Checking the SFH4735 datasheet, the Vf is 2.95 V at 350 mA which ties in with the blue LED as IR would typically be 1.4 V for the low power devices at least.

They're quoting 60 μW/nm @ 750 nm and 30 μW/nm @ 980 nm. (The article is missing the '/nm' in the units.)

€6 each on Digi-Key.

Prompted by @asdfex's comment I had a look further down the datasheet and the relative spectral emission is quite horrendous.

enter image description here

Figure 1. The relative spectral emission graph shows a blue peak at >> 100 times that of the IR.

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    \$\begingroup\$ That should read µW/nm, not µW in the second last line. "Residual blue component" is a nice wording for "90% of the emission is in the blue" \$\endgroup\$ – asdfex Feb 20 at 18:28
  • \$\begingroup\$ Thanks. Looks possible, but I need 10s of mW at around 2000nm \$\endgroup\$ – Dirk Bruere Feb 20 at 18:30
  • \$\begingroup\$ Your question doesn't say that, @Dick. d:^) \$\endgroup\$ – Transistor Feb 20 at 18:45
  • \$\begingroup\$ @asdfex: You're right. See the update. \$\endgroup\$ – Transistor Feb 20 at 18:55

This gets into mechanisms. The ones that come immediately to mind are:

  • QM uncertainty in the energy levels and finite lifetimes. This is a matter of the construction of the LED and I don't think you can do much about that.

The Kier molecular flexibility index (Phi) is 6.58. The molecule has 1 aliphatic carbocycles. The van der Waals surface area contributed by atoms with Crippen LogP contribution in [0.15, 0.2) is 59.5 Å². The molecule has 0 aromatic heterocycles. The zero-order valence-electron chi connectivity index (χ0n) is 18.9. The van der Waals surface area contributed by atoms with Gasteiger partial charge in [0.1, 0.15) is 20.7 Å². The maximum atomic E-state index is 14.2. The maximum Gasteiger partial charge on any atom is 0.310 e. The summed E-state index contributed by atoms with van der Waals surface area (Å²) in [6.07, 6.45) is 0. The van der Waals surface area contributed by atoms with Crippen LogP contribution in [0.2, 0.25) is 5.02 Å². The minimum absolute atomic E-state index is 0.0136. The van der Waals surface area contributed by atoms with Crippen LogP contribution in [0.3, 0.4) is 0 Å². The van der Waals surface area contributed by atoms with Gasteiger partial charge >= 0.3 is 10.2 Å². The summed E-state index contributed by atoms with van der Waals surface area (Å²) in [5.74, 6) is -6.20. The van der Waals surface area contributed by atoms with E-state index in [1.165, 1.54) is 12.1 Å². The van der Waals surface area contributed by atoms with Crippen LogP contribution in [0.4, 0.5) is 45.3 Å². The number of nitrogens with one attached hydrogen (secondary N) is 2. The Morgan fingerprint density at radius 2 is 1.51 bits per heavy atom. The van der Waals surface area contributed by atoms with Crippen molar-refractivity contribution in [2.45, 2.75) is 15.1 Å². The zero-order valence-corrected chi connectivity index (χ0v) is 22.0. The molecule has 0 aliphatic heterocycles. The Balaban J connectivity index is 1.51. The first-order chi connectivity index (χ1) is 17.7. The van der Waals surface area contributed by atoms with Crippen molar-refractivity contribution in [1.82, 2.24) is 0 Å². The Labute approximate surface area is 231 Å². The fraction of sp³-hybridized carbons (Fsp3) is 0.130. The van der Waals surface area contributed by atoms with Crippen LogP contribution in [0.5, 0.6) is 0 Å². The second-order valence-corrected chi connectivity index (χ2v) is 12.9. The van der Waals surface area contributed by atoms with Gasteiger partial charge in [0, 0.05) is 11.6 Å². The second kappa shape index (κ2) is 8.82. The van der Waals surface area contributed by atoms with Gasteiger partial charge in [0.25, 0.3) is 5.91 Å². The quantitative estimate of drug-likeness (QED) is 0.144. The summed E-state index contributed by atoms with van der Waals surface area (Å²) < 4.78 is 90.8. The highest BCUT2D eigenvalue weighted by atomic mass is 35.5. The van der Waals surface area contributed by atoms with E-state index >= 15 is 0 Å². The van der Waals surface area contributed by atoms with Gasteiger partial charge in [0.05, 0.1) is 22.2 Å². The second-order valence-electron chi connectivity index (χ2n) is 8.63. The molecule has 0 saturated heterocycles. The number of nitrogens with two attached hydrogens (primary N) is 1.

• Thermal (heat.) In effect, this is just Doppler broadening under another name. The added heat provides higher mean velocities and the random mix of these can lead to an effective broadening. You could consider the idea of raising the temperature under some kind of control.
  • Collisions also broaden by reducing the lifetime of some state (reducing the \$\tau\$, in effect.) The lower atmosphere, compared to the upper atmosphere, broadens the emission lines of, for example, CO2 because of the higher pressure and much shorter mean time between collisions.
  • Fluorescence and Phosphorescence mechanisms. (Look up Stokes and anti-Stokes, for example.) Fluorescence is a much faster mechanism because it uses allowed QM state transitions. Phosphorescence is much slower because it uses dis-allowed (illegal) QM state transitions (illegal doesn't mean it doesn't happen, it means it happens rarely, in these cases.) I don't think this will be of much use because it usually shifts over some distance and doesn't "broaden" as I think you want.

Of the above, I think you are stuck with trying out temperature. It's probably not going to get what you want. But you can at least easily try it and see.

It seems a little strange to me that you'd want to broaden an IR LED, though. They are inherently pretty broad, already -- FWHM of 60 to 100 nanometers? Something like that? If you need a very broad source, then you switch to black body radiation curves. (Heated filament, for example.)


You can always add filters to 'cut' spectrum, getting more of it from a semiconductor device without changing the material will be difficult.